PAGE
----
A good friend called me today too vent. This is unusual for him, because is probably the most stoic person I know. He generally considers emotion to be weakness and avoids it like ISIS avoids bacon. So when he calls, I answer. He confided in me that he has had a hell of a month, and is not doing so great. 4 people he knows have died this month, some by natural causes and some by suicide. This is obviously a hard thing to for anyone to deal with.
He told me while walking thru the grocery store picking up some deli meat, he smelt an old familiar smell that triggered a series of flashbacks and panic attacks. He had to leave his shopping cart in the isle and head for home immediately or risk public embarrassment. This was a few days ago, and he has been a mess since that moment.
We talked about what was going on and I agreed that what he was experiencing was symptomatic of a panic attack, and that he may be having flashbacks set on by the smell in the deli. He was a cop for years and has seen more carnage than I want to know about. The smell of the sour meat in the deli took him back to a few times in the past where he was on the job and was exposed to the deceased. He didn't want to call me, but he finally did, and we talked for a half hour, he felt better.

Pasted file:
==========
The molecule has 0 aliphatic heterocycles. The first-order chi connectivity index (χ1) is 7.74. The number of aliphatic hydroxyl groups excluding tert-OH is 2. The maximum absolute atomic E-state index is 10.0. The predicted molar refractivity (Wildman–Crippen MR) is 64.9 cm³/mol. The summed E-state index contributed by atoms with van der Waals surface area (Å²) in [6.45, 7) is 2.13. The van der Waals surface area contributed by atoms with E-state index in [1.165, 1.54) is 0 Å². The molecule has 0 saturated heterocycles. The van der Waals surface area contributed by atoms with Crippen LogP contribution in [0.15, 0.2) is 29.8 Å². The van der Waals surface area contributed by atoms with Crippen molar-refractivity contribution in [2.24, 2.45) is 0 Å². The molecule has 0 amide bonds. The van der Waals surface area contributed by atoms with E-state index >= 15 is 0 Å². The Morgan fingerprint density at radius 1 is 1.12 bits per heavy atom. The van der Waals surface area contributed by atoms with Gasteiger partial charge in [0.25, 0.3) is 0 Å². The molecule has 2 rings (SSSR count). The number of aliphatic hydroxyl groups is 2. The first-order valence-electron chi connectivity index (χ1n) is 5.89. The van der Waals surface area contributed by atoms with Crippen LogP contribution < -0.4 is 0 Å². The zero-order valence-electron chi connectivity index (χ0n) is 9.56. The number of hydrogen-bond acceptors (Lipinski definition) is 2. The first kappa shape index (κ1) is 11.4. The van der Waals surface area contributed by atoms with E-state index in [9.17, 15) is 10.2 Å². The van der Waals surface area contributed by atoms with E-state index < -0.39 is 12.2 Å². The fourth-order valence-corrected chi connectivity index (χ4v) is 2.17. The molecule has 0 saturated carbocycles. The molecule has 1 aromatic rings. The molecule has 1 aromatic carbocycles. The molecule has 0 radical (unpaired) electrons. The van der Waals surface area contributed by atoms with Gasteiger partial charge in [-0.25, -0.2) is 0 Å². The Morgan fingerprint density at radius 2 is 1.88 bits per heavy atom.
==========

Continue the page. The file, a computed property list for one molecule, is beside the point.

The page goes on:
The point is we all get into jams sometimes, all of us. For a lot of us when that happens our first instinct is to white knuckle our way thru it. Sometimes we think that if we reach out to a friend, that we will be bothering them or become an inconvenience. That is a lie. What is an inconvenience is keeping everything to yourself, and eventually losing the war within. There is a meme going around that says "I'd rather sit with you for 100 hours listening to your problems, than to spend 1 hour at your funeral". It's the truth!
The hardest call to make is the one asking for help. But its the most important.